“Outer Range” was a big question to go into and we worked really hard. I think we came up with a really viable show with a couple of, no pun intended, holes. But the focus is on finding really wonderful directors and people who scare me. I love being around those people because they’re truly, deeply nerds and it’s really fun to be around because finally after years of trying to be cool to fit into some Hollywood paradigm that I thought would allow me to work more, I went, I was missing the whole point. Be yourself. Say no to what might be a massive success because that’s not necessarily the goal, to be in the most successful thing. You get your star on the Hollywood Walk of Fame, for what? I like the “for what?” idea. Not because you had a really successful show that a lot of people watched and you have no other work to show for it. I like the idea of people going, “fuck, you did that and then you did that and then you did that and then you totally failed doing that and then you did that and that was mind blowing? Oh great.” I like the idea of that more.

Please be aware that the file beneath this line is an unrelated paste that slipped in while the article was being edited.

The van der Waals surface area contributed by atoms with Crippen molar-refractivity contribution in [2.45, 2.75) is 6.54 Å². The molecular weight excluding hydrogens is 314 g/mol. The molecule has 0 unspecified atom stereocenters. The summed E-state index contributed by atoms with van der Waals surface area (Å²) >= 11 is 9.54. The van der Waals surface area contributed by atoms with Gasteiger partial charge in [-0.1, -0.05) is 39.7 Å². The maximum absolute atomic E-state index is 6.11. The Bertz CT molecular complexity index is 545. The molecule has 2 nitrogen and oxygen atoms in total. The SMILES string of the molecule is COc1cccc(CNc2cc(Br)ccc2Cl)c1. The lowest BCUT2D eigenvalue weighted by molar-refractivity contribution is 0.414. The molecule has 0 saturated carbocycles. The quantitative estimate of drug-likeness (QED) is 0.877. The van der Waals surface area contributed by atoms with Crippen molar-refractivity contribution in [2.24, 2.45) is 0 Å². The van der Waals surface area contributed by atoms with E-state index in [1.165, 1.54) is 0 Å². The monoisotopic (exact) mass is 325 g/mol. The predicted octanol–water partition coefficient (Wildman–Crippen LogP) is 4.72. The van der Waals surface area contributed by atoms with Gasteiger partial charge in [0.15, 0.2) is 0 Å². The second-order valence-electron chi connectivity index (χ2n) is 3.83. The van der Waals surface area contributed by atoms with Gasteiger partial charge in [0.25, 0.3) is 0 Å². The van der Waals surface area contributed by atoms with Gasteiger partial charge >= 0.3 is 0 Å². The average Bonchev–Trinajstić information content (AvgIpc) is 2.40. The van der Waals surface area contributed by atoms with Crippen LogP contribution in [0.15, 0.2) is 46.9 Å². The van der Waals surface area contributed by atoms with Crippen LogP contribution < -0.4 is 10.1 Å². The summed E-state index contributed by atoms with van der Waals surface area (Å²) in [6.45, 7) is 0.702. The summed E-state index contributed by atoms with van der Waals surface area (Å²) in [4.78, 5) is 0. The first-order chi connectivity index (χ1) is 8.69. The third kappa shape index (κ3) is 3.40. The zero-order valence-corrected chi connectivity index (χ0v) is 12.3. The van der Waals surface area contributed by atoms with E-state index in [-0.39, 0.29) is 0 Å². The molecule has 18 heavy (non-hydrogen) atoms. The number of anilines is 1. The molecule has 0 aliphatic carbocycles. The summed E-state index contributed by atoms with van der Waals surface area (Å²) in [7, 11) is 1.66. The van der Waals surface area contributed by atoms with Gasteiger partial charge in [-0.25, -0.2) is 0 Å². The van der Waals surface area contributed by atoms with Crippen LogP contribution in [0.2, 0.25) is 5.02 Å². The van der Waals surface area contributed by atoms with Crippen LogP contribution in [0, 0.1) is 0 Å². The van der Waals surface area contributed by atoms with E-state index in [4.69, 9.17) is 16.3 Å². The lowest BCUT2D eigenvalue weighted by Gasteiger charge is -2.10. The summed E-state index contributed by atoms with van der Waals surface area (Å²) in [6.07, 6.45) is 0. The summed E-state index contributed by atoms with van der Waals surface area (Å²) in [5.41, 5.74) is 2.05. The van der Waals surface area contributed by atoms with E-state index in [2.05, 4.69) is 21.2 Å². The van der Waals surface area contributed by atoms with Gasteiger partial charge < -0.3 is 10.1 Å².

Source: Variety